Three ways that the conversation and relationship between Pony and Cherry fit the appearance vs. reality theme.
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These two characters of S. E. Hinton's The Outsiders seem to be perfectly mismatched. Cherry is a popular cheerleader at Ponyboy's school, but the two of them run in totally different circles. Cherry dates a popular Soc, drives a nice car, and comes from a financially secure family. She is several years older than Ponyboy, who is a loner at school and hangs out with his greaser friends afterward. He has no girlfriend, no wheels and his parents are dead. His older brother, Darry, provides the best he can for Pony and his other brother, Sodapop. However, Cherry and Pony mesh when they talk about their dreams and simple loves--notably sunsets. Neither profess to like the violent aspects of the Soc-greaser rivalry, but Cherry's boyfriend and Pony's friends are constantly involved in fights. It is an unusual relationship indeed.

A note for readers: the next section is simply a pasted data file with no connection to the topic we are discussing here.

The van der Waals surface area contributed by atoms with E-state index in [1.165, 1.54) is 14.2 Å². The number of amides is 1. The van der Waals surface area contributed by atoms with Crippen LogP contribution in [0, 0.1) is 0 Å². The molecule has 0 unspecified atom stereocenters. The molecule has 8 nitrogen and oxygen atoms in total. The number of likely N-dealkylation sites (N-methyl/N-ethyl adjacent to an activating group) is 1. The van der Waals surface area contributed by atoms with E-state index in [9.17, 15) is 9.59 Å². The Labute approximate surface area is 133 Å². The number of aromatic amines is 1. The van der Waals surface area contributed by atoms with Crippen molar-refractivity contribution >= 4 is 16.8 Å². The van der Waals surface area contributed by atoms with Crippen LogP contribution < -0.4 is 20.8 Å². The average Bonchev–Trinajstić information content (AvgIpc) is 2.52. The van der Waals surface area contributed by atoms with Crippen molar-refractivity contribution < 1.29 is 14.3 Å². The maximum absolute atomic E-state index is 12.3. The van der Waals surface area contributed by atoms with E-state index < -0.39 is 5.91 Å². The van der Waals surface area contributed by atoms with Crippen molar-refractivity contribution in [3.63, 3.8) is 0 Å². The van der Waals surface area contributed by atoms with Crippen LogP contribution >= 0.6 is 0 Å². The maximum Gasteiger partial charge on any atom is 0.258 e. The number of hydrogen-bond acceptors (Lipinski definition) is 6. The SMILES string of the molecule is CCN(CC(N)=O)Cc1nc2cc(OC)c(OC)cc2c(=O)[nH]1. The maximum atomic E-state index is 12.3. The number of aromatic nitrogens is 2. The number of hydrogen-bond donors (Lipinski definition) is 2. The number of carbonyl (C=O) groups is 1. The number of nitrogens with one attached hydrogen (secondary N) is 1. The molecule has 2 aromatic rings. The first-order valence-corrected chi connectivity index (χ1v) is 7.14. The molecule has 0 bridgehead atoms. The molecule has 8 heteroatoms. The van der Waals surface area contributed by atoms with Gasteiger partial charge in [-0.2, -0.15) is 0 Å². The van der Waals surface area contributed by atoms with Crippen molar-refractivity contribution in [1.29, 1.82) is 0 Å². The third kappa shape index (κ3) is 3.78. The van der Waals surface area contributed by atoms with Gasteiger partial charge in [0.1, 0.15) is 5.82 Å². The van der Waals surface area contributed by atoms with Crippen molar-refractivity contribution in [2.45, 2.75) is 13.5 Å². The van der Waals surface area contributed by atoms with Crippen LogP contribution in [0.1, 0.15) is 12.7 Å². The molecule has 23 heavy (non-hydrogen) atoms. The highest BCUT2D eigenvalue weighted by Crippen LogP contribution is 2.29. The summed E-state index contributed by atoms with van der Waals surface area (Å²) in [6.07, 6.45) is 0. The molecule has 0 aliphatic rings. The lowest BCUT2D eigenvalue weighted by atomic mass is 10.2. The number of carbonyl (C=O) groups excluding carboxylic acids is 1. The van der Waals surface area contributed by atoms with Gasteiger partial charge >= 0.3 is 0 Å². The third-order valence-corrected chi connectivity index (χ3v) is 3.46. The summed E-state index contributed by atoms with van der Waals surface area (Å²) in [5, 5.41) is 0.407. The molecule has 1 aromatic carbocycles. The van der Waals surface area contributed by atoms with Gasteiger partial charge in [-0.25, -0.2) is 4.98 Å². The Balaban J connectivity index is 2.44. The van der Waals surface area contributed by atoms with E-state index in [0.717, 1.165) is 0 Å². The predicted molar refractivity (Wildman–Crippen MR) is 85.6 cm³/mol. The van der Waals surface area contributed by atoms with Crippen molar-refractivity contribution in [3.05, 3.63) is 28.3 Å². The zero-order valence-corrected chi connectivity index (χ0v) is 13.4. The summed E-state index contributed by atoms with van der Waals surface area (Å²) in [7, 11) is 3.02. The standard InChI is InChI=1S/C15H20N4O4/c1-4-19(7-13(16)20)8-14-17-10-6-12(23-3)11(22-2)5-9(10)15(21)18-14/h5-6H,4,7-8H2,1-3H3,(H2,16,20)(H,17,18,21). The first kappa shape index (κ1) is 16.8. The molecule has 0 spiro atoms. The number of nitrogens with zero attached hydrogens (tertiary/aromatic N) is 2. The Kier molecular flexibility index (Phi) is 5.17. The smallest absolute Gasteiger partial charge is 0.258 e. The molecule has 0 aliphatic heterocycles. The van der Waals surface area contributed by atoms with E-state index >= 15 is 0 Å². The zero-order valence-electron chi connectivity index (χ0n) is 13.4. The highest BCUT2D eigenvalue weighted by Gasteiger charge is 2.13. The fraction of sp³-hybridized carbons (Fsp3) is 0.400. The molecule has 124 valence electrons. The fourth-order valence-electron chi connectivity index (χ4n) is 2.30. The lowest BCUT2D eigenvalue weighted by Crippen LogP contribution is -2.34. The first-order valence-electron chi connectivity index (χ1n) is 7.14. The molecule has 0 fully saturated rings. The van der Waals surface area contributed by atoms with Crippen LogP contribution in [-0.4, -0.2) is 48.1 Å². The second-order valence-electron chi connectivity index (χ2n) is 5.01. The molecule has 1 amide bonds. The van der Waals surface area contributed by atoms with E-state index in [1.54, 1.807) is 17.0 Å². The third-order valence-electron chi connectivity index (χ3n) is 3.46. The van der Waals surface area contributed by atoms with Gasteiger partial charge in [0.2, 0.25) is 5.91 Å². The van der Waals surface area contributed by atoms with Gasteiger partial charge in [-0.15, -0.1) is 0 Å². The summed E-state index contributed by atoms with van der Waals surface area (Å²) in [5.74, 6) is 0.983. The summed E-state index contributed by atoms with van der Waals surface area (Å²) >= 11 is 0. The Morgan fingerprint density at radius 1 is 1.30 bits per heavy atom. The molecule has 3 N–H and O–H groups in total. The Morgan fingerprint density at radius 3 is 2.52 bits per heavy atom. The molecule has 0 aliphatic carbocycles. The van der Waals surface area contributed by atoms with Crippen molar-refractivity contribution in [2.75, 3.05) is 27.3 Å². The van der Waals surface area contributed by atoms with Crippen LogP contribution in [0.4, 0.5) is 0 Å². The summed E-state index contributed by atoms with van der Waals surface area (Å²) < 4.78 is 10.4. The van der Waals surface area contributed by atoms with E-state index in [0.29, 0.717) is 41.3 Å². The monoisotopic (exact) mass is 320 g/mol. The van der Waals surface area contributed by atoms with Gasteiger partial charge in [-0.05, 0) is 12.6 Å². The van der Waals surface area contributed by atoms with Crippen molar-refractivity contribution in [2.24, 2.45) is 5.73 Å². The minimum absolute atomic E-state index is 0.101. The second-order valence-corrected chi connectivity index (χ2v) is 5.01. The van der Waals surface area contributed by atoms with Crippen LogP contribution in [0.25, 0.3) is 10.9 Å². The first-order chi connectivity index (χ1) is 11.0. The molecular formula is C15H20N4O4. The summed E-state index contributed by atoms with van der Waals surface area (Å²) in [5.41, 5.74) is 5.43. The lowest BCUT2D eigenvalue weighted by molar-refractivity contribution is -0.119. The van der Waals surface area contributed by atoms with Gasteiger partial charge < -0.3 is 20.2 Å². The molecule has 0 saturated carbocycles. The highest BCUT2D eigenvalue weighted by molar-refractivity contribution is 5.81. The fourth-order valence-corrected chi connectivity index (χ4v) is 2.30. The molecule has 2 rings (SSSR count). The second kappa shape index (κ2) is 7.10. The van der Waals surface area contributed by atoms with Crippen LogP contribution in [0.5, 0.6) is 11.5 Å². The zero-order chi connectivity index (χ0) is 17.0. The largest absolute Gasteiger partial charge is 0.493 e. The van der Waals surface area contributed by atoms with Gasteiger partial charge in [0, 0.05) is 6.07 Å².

Both Ponyboy and Cherry appear to epitomize the gangs to which they are affiliated: Pony's haircut, stance and closeness to his brothers contrasts with Cherry the cheerleader riding in cars with boozed up Soc's. However, each of them have hidden depths. Cherry chooses to discuss the sunsets they both share and Pony discusses his love of reading. They are able to open up to each other in a unique way.
A fourteen year old boy would be expected to have a crush on a beautiful seventeen year old who is prepared to talk to him, yet Pony seems more captivated by her honesty than any lustful desires. Similarly Cherry unexpectedly comments on how much Pony looks as handsome as his older brother, Soda.
Both Pony and Cherry can see that there is something beyond gang loyalty - sincerity, integrity and respect. These values can -and do - transcend gang loyalty for both of these characters.
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